The most immediate spark for Larsson-Blind’s anger is the Norwegian state’s rejection of a non-binding request from the UN Committee on the Elimination of Racial Discrimination (CERD) to order a halt to work on the Storheia wind farm in central Norway, ahead of further investigation of the impact on traditional reindeer husbandry at the site.

The 288MW Storheia is the second and largest project in the Fosen complex, the 1GW development led by Norwegian utility Statkraft. According to the Sami Council, like other wind farms already operating across the Nordic states and – far worse – the many more in the pipeline, it will have a drastic effect on the reindeer grazing lands that have underpinned the livelihoods and culture of the indigenous Sami people for thousands of years.

Storheia’s 80, V117 Vestas turbines are due to start installation from April. The Sami Council hoped its complaint to the UN CERD, followed by the organisation’s mid-December request for a pause to work, would at least prompt the Norway to allow time for more studies of the project’s impact.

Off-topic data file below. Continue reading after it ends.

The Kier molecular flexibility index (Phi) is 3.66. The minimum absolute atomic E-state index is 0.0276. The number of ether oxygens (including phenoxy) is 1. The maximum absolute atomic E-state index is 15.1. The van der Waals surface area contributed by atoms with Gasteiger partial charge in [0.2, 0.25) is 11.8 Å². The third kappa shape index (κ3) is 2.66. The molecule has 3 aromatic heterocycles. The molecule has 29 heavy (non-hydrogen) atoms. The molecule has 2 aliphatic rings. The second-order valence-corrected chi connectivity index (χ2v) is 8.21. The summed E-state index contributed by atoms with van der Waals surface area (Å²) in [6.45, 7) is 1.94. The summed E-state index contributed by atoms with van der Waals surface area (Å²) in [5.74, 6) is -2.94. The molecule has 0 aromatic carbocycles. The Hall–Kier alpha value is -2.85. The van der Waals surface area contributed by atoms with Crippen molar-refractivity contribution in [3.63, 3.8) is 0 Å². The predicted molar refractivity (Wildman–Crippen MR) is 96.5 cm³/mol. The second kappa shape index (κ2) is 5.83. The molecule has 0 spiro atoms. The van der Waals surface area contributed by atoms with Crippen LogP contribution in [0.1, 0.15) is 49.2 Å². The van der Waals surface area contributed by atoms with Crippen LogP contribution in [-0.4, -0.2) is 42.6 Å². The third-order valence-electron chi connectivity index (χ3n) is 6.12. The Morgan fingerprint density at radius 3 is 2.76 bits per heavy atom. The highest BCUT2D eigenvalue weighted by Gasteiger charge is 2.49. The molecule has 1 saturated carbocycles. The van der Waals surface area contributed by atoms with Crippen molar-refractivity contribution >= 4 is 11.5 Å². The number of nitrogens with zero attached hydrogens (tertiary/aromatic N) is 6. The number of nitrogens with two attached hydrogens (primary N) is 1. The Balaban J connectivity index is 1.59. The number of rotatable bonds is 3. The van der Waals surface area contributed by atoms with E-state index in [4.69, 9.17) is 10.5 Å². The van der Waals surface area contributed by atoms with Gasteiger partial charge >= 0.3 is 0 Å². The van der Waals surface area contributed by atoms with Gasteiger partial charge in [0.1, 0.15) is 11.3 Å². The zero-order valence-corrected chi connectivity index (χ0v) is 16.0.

But Larsson-Blind is resigned to a decision that she claimed reflects the odds stacked against the Sami as they attempt to defend the herders’ way of life against a regional wind boom. “We know there are huge economic interests that are at stake.”

A favourable regulatory regime, excellent wind conditions and demand from the region’s flourishing data centre sector means Nordic wind power is moving north and its projects getting larger. The Sami people – numbering about 100,000, and whose traditional lands stretch across Norway, Sweden, Finland and part of Russia – fear the consequences. With a potential 4GW total scope, Markbygden in Sweden is another Nordic mega-project with implications for the Sami.

Wind is the most recent of a clutch of industries to impinge on lands traditionally used for reindeer husbandry – mining and logging are others – but the scale of the projects planned in the Nordics could be “the last straw”, said Anna Skarin, a researcher at the Swedish University of Agricultural Sciences, who has investigated the impact of the industry on reindeer grazing lands.

Skarin – who says her work on the issue is non-partisan and funded by the Swedish Energy Agency – has found reindeer avoidance of turbines even on small projects of eight or 10 machines, with an impact observed up to 5km away. The reindeer have a visual aversion to the turbines and, it is believed – Skarin is about to start work to establish for sure – also dislike their noise. On top of that comes disruption from the associated construction work and infrastructure needed to support the projects.